Alexi McCammond
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Paul Manafort's foreign agent saga continues

Carolyn Kaster / AP

Mercury LLC, a Washington-based lobbying firm under Paul Manafort's direction, registered as a foreign agent yesterday, per the AP. They lobbied for and set up meetings with Ukrainian political officials in an attempt to influence the campaign based on their pro-Russian interests, specifically for former Russian President Yanukovych.

Flashback: Earlier this month, Manafort was reportedly registering as a foreign agent, his spokesman James Maloni told AP. But yesterday, Maloni said that is no longer happening, despite what he said before.

Manafort's role: The registration revealed that he was involved with the firm's lobbying work, attending meetings and offering consulting. One meeting (of the four he attended) was with Rep. Dana Rohrabacher of California — in 2014, after the meeting, he voted against an aid package intended for the government that replaced Yanukovych's, per AP. Furthermore, Manafort and Rick Gates, another Trump campaign aide, directed certain tasks for Mercury, making their lobbyists set up meetings with various Ukrainian senators and political officials.

What's next: Manafort still needs to formally disclose his involvement with foreign, pro-Russian lobbying firms, so he's considering other options after receiving guidance from the federal authorities about that.

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Trump's bizarre obsession with the election map

Lee Jin-man / AP

President Trump wanted to celebrate his 100th day in office with an image of the 2016 electoral map displayed on the front page of the Washington Post. "He encouraged me to take it home to my colleagues at the Washington Post and try to run it on the front page of our newspaper," said WaPo's Washington Correspondent Philip Rucker during a MSNBC interview Friday.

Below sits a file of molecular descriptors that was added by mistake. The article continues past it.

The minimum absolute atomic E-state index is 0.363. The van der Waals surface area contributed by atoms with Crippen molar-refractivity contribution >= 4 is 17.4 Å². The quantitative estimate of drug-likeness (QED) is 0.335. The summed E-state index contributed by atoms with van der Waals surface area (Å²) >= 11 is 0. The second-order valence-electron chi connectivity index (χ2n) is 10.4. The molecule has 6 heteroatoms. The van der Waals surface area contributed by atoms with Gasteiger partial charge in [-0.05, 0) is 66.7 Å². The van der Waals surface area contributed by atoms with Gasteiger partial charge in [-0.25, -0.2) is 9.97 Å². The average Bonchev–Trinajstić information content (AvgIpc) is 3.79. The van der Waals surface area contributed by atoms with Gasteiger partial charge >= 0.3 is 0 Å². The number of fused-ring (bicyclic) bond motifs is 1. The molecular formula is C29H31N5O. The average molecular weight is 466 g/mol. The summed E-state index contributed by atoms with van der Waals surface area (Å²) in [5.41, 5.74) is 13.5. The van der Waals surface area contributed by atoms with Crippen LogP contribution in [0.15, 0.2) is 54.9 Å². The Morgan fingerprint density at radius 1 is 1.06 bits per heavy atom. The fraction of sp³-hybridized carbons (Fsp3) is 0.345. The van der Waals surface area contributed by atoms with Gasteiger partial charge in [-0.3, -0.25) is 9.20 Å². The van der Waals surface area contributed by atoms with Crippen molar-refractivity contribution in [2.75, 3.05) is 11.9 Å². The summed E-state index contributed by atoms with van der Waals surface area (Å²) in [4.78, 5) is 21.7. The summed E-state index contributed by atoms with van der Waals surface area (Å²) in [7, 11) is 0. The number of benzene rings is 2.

Why it matters: It has been five months since the election and 100 days since Trump was sworn in as president, yet he continues to have a bizarre, never-ending obsession with how many electoral votes he received — with copies of the electoral map ready to present to anyone who will listen.

Trump in 2012: "The electoral college is a disaster for a democracy." And then in 2016:

The Electoral College is actually genius.
-Trump

Understanding the origin of his obsession

  • Exactly one week after the election, Trump tweeted: "The Electoral College is actually genius in that it brings all states, including the smaller ones, into play. Campaigning is much different!" (See GIF below for how that played out.)
  • This was seemingly the first time he recognized the EC as another intriguing layer to his hyper-competitive participation in the election — it became a challenge to overcome, something else to win.
  • "I did what was almost an impossible thing to do for a Republican-easily won the Electoral College!" He then considered his feat an even greater win, thus strengthening his obsession.
  • Big league accomplishment: "Campaigning to win the Electoral College is much more difficult & sophisticated than the popular vote. Hillary focused on the wrong states!"

Reddit/Giphy

One-track mind

For Trump, there's never a wrong time to cite his electoral college victory:

  • When asked about the rise of anti-Semitism during a February presser with Israeli PM: "Well, I just want to say that we are very honored by the victory we had. 306 Electoral College votes. We were not supposed to crack 220."
  • During a joint presser with Canadian PM Trudeau, he was asked about deporting Syrian refugees and said, "That's what I said I would do. I'm just doing what I said I would do, and we won by a very, very large electoral college vote."
  • In the middle of discussing Chinese President Xi Jinping with three Reuters reporters, Trump handed them three copies of the election map he had printed out that were sitting atop his desk in the Oval Office. "Here, you can take that, that's the final map of the numbers. It's pretty good, right? The red is obviously us."